Notes on an Execution by Danya Kukafka
Published by William Morrow
Publication date: January 25, 2022
Genres: Book Clubs, Fiction, Literary, Mystery
In twelve hours Ansel Packer will be executed. As the time unwinds, three women parse the life of a serial killer. Lavender is his mother, Hazel the twin sister of his wife, and Saffron the police captain involved in his capture. In Notes on an Execution their stories strip the filters from Ansel’s own Auto-tuned portrayal of himself and his life’s Theory, leaving behind nothing more than another man who kills women.
While they may have been called forth due to their link to Ansel what Execution does is bring these women front and center. Their stories bloom on the page. Lavender as the mother of an infant and a five-year-old, who left them behind on an isolated farm. Hazel, whose dreams were dashed while she was still a teenager, leaving her to fester in her sister Jenny’s shadow. And Saffron, going from an unprotected childhood in foster care to protecting and serving as a detective.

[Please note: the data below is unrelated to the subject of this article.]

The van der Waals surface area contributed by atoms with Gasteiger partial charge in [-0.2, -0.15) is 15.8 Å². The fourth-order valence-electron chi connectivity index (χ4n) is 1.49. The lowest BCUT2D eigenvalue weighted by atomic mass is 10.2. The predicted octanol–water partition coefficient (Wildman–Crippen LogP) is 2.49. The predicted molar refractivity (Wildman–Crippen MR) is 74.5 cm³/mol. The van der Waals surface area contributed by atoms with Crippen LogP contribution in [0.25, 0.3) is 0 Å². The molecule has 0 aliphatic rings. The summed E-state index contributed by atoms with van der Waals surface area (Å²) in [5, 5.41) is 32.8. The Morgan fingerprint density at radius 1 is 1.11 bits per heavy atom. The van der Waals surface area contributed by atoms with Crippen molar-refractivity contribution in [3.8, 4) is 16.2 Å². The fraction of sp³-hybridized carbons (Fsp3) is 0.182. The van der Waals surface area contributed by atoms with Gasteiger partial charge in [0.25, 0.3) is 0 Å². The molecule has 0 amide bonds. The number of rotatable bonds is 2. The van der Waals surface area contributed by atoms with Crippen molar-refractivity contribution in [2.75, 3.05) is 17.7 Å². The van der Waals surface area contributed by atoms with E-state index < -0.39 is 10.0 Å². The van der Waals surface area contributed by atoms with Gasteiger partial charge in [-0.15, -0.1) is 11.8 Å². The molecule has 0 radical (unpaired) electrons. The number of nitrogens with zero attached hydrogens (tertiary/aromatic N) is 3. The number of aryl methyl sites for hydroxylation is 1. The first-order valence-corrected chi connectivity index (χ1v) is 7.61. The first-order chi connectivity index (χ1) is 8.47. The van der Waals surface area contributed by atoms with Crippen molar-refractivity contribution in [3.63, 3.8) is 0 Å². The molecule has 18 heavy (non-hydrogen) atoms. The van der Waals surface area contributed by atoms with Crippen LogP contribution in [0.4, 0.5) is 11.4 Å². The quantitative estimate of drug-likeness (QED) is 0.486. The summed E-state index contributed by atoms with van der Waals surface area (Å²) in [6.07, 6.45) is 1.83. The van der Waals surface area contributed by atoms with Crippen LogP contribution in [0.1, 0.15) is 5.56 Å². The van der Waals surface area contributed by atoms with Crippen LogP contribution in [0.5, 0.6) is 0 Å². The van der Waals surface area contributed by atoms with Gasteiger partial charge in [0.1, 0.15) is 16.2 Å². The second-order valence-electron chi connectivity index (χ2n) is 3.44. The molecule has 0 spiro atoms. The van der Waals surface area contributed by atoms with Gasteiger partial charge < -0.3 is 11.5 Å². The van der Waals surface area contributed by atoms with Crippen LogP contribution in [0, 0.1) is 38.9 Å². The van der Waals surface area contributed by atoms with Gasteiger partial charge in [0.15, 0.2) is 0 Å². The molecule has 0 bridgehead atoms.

Only one timeline in Execution is absolute, the moment of Ansel’s death. Beyond that the chapters are fluid, marked by different years in each woman’s life. Each with its own layers of trauma, whether it’s the beaten down Lavender running away from a sadistic boyfriend, sending the police to the farm in the hopes it will save her boys’ lives. Or Saffy who tumbles into a wild child lifestyle after aging out of the foster system. A dead friend pushes her to the opposite side of the equation—judgement and justice. For each author Danya Kukafka trespasses into the darkest parts of intimacy, naming the dangerous needs and desires that sometimes lie beneath the surface of normal.
One of the most compelling elements in Execution is Ansel’s diminishment. The macabre mystique attached to the term “serial killer”, a label magnified in the media and in the minds of all of us who consume books, documentaries, and entire TV channels on the subject, is stripped of its almost mythic enhancement to its bare essence. A man who killed women. Period.
Through Lavender, Hazel, and Saffy Kukafka illustrates the same trauma, damage, pain, and darkness as Ansel, but with wholly different outcomes. The novel is no mystery, even if the truth is not immediately apparent. Rather, Notes on an Execution is a literary labyrinth, an exploration of paths and where we choose to go.
For more of Kukafka’s unique and engrossing narrative style I recommend Girl in Snow.
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